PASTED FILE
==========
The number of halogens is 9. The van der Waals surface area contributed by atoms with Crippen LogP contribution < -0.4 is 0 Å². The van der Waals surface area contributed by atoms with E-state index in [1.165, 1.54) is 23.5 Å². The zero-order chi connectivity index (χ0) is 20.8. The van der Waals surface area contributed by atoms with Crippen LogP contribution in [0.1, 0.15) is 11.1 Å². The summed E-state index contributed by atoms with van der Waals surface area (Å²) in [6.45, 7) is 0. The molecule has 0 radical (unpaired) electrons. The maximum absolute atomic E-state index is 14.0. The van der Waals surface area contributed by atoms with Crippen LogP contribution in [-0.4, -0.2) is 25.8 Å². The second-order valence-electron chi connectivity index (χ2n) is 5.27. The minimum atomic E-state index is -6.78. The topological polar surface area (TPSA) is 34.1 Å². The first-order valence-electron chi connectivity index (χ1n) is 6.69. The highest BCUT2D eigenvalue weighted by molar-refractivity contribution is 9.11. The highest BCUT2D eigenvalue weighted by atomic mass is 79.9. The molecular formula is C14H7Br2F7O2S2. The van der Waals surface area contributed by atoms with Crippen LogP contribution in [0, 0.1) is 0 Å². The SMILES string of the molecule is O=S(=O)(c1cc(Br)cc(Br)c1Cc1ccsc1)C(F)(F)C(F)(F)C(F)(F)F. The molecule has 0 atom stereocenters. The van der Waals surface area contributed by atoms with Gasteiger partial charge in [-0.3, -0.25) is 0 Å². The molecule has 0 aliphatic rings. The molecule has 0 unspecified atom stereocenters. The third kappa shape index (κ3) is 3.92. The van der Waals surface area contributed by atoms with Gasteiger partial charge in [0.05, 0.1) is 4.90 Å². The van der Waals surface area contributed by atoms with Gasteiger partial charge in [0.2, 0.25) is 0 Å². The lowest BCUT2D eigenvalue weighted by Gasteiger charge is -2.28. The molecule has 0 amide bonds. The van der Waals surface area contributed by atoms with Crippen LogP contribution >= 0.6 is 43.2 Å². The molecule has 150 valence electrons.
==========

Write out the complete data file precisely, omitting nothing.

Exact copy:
The number of halogens is 9. The van der Waals surface area contributed by atoms with Crippen LogP contribution < -0.4 is 0 Å². The van der Waals surface area contributed by atoms with E-state index in [1.165, 1.54) is 23.5 Å². The zero-order chi connectivity index (χ0) is 20.8. The van der Waals surface area contributed by atoms with Crippen LogP contribution in [0.1, 0.15) is 11.1 Å². The summed E-state index contributed by atoms with van der Waals surface area (Å²) in [6.45, 7) is 0. The molecule has 0 radical (unpaired) electrons. The maximum absolute atomic E-state index is 14.0. The van der Waals surface area contributed by atoms with Crippen LogP contribution in [-0.4, -0.2) is 25.8 Å². The second-order valence-electron chi connectivity index (χ2n) is 5.27. The minimum atomic E-state index is -6.78. The topological polar surface area (TPSA) is 34.1 Å². The first-order valence-electron chi connectivity index (χ1n) is 6.69. The highest BCUT2D eigenvalue weighted by molar-refractivity contribution is 9.11. The highest BCUT2D eigenvalue weighted by atomic mass is 79.9. The molecular formula is C14H7Br2F7O2S2. The van der Waals surface area contributed by atoms with Crippen LogP contribution in [0, 0.1) is 0 Å². The SMILES string of the molecule is O=S(=O)(c1cc(Br)cc(Br)c1Cc1ccsc1)C(F)(F)C(F)(F)C(F)(F)F. The molecule has 0 atom stereocenters. The van der Waals surface area contributed by atoms with Gasteiger partial charge in [-0.3, -0.25) is 0 Å². The molecule has 0 aliphatic rings. The molecule has 0 unspecified atom stereocenters. The third kappa shape index (κ3) is 3.92. The van der Waals surface area contributed by atoms with Gasteiger partial charge in [0.05, 0.1) is 4.90 Å². The van der Waals surface area contributed by atoms with Gasteiger partial charge in [0.2, 0.25) is 0 Å². The lowest BCUT2D eigenvalue weighted by Gasteiger charge is -2.28. The molecule has 0 amide bonds. The van der Waals surface area contributed by atoms with Crippen LogP contribution >= 0.6 is 43.2 Å². The molecule has 150 valence electrons.